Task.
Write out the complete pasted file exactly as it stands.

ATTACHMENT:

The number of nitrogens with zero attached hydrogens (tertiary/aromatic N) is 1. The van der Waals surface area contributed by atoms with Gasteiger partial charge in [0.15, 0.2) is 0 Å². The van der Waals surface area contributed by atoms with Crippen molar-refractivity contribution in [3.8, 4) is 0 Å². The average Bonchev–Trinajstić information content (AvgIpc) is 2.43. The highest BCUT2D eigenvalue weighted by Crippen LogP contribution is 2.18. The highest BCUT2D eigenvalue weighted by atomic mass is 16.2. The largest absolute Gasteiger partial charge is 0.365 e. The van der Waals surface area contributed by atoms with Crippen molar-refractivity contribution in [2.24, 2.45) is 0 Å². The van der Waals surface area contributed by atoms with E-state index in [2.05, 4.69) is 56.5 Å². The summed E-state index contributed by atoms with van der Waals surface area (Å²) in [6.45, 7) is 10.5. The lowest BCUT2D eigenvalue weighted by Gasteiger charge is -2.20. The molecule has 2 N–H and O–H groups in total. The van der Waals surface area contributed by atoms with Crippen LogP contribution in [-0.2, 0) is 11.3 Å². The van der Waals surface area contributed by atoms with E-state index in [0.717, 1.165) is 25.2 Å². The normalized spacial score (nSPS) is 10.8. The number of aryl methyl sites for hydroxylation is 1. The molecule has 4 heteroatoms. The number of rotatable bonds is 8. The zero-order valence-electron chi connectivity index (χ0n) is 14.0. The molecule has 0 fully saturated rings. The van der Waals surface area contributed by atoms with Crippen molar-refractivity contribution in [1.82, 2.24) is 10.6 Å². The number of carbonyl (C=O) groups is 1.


The number of nitrogens with zero attached hydrogens (tertiary/aromatic N) is 1. The van der Waals surface area contributed by atoms with Gasteiger partial charge in [0.15, 0.2) is 0 Å². The van der Waals surface area contributed by atoms with Crippen molar-refractivity contribution in [3.8, 4) is 0 Å². The average Bonchev–Trinajstić information content (AvgIpc) is 2.43. The highest BCUT2D eigenvalue weighted by Crippen LogP contribution is 2.18. The highest BCUT2D eigenvalue weighted by atomic mass is 16.2. The largest absolute Gasteiger partial charge is 0.365 e. The van der Waals surface area contributed by atoms with Crippen molar-refractivity contribution in [2.24, 2.45) is 0 Å². The van der Waals surface area contributed by atoms with E-state index in [2.05, 4.69) is 56.5 Å². The summed E-state index contributed by atoms with van der Waals surface area (Å²) in [6.45, 7) is 10.5. The lowest BCUT2D eigenvalue weighted by Gasteiger charge is -2.20. The molecule has 2 N–H and O–H groups in total. The van der Waals surface area contributed by atoms with Crippen LogP contribution in [-0.2, 0) is 11.3 Å². The van der Waals surface area contributed by atoms with E-state index in [0.717, 1.165) is 25.2 Å². The normalized spacial score (nSPS) is 10.8. The number of aryl methyl sites for hydroxylation is 1. The molecule has 4 heteroatoms. The number of rotatable bonds is 8. The zero-order valence-electron chi connectivity index (χ0n) is 14.0. The molecule has 0 fully saturated rings. The van der Waals surface area contributed by atoms with Crippen molar-refractivity contribution in [1.82, 2.24) is 10.6 Å². The number of carbonyl (C=O) groups is 1.